Why does he say that there is no hope of getting them back? Because he’s
read heard someone else talk about how Jung Nietzsche said that God is dead, and God isn’t coming back. If you believe that God and the culture are essentially synonymous (as Peterson does), then it is easy to conflate the death of God with the death of everything else. Unfortunately, this would render Nietzsche’s claim false outright, and the entire circle of logic would collapse on itself like a pure-gold ring, leaving the disciple with nothing deep or profound to say.
Fortunately for us, we don’t even need to deal with this tail-eating-snake of an argument, as the premise, which is that there was at one point in the gesticulated-toward past a supportive container for the human psyche which prevented mass atrocity and projection, is transparently and embarrassingly false.
Your identitarian bushtit is so shallow. It is just a regression to tribalism. That won’t fix any of the truly important problems.
You know what’s deep? Condemning tribalism, which is apparently shallow. It won’t fix the truly important problems, like the decline of the nation-state, the collapse of tradition, and the death of God, which have nothing whatsoever to do with tribalism…
…wait a second!
If you are reading this and find this condescending, realize that I too was a Peterson fan for a long time, and initially resisted the criticisms I had been hearing about Dr. Peterson. I found him to be deep and profound too. I even saw him in person in Seattle. I actually read Maps of Meaning, at least the first part of it. All of the points I am making against Kalin Georgiev’s defensiveness are points I wish I could have made against myself a year or two back. I like to imagine I would not have sounded quite as silly, but who knows.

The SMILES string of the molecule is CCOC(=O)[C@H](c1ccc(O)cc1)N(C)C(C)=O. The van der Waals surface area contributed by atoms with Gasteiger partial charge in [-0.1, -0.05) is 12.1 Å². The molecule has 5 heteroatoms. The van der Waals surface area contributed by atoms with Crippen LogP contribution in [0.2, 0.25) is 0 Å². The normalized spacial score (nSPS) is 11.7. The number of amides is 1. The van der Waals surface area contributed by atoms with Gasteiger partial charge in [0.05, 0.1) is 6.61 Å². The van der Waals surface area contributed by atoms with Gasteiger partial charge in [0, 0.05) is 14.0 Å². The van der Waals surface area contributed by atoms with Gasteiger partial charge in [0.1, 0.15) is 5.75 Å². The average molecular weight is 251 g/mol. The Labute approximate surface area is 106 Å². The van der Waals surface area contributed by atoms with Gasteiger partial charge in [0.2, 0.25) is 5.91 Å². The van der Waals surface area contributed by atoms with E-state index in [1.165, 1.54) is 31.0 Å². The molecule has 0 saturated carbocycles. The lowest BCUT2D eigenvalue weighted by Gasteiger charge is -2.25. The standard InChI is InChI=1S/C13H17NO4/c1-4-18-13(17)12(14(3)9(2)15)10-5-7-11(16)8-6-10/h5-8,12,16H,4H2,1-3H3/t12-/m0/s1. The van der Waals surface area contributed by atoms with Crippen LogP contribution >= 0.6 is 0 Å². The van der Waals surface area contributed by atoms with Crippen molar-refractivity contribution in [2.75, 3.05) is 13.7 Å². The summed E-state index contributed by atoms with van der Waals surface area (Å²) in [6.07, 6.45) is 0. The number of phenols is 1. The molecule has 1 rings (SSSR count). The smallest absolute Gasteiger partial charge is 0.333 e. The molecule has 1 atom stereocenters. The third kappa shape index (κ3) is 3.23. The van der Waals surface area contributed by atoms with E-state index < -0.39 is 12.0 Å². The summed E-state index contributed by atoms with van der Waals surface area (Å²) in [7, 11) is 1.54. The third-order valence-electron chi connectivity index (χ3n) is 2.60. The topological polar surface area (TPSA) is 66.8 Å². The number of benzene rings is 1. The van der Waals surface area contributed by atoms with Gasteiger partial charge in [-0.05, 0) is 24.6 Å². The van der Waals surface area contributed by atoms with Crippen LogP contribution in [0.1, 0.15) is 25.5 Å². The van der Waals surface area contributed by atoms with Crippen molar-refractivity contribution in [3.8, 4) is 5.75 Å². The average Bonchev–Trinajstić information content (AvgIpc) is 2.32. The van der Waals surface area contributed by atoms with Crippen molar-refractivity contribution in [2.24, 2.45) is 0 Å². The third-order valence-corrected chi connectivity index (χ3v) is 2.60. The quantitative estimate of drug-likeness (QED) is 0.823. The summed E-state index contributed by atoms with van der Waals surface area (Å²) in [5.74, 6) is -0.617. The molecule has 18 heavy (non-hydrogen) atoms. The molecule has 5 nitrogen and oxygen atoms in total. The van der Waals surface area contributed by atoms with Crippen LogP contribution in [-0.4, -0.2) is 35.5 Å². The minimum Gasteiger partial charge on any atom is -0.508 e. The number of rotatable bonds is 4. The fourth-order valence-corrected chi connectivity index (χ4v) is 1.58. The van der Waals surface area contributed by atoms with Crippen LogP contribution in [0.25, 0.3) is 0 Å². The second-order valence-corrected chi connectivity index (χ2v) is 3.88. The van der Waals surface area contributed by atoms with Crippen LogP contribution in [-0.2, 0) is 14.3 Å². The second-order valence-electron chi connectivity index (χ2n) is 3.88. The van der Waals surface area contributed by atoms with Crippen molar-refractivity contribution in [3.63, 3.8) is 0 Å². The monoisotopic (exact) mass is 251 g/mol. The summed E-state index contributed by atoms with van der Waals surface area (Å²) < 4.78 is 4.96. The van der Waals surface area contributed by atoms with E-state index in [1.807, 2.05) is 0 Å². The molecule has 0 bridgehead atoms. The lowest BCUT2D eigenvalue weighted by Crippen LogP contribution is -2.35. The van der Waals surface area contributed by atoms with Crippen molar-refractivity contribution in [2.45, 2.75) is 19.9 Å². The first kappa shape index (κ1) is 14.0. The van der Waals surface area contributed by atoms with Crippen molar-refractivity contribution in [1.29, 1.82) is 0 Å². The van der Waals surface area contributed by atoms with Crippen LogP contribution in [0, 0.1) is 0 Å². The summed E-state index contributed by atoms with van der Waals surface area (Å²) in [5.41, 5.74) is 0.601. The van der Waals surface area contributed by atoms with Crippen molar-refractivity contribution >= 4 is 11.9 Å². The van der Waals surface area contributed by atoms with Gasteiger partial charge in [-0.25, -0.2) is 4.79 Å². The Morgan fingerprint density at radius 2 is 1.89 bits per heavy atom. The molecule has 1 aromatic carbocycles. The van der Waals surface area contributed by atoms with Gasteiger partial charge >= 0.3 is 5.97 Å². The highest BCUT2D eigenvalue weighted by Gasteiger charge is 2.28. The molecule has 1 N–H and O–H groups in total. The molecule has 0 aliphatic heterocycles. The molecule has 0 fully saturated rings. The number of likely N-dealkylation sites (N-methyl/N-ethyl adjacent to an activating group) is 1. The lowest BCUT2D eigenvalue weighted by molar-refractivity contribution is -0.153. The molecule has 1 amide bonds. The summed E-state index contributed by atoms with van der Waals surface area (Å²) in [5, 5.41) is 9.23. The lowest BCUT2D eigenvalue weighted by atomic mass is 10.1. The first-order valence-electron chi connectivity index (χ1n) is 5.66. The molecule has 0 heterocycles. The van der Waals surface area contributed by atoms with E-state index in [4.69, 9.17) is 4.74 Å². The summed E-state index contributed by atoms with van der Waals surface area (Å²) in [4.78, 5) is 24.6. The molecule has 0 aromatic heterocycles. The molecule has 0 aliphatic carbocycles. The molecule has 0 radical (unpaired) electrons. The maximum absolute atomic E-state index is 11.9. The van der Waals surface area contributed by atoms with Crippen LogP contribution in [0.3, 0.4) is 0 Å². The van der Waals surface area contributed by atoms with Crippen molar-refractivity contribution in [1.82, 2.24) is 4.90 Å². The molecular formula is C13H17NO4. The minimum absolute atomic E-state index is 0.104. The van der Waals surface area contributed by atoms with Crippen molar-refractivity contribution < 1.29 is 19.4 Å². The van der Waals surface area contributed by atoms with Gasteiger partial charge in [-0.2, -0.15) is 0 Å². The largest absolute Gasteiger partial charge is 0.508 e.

The point is not to vivisect a stranger on the internet, but to examine the reasons for believing something (or someone) with clear lenses. The Jordan Peterson fan in me has died, but it is still worth looking at, not to see what silly things Peterson fans believe so that we can point and laugh, but to identify patterns so that we can better identify bad ideas and good ideas more quickly.
In this case, the problem is in trusting an argument which you cannot understand, without realizing that you don’t understand it. If asked to explain an idea, can you describe it without using vague adjectives like “deep” and “profound?” Can you outline the premises, the steps, and the conclusions of an argument without depending upon shifting definitions and abnormal interpretations of otherwise commonly understood terms?
Campbell’s thesis — that of the Monomyth, or “hero’s journey” — is complex, but the argument can actually be made. The same is true with Jung, at least so far as his theory of the collective unconscious is concerned. Same with Nietzsche and “slave morality,” and to some degree, the death of God.
Peterson’s worldview, so far as I can tell, cannot be made as an argument. It is a collection of name-drops, conflations, literary references, and metaphors, mixed up with some real psychological facts, and packaged in a peculiar, meandering manner of speaking. This leaves the listener with the feeling of depth and profundity.
But if you actually take the trouble and pick up a scalpel, peel back the skin and look at the insides, there’s nothing there.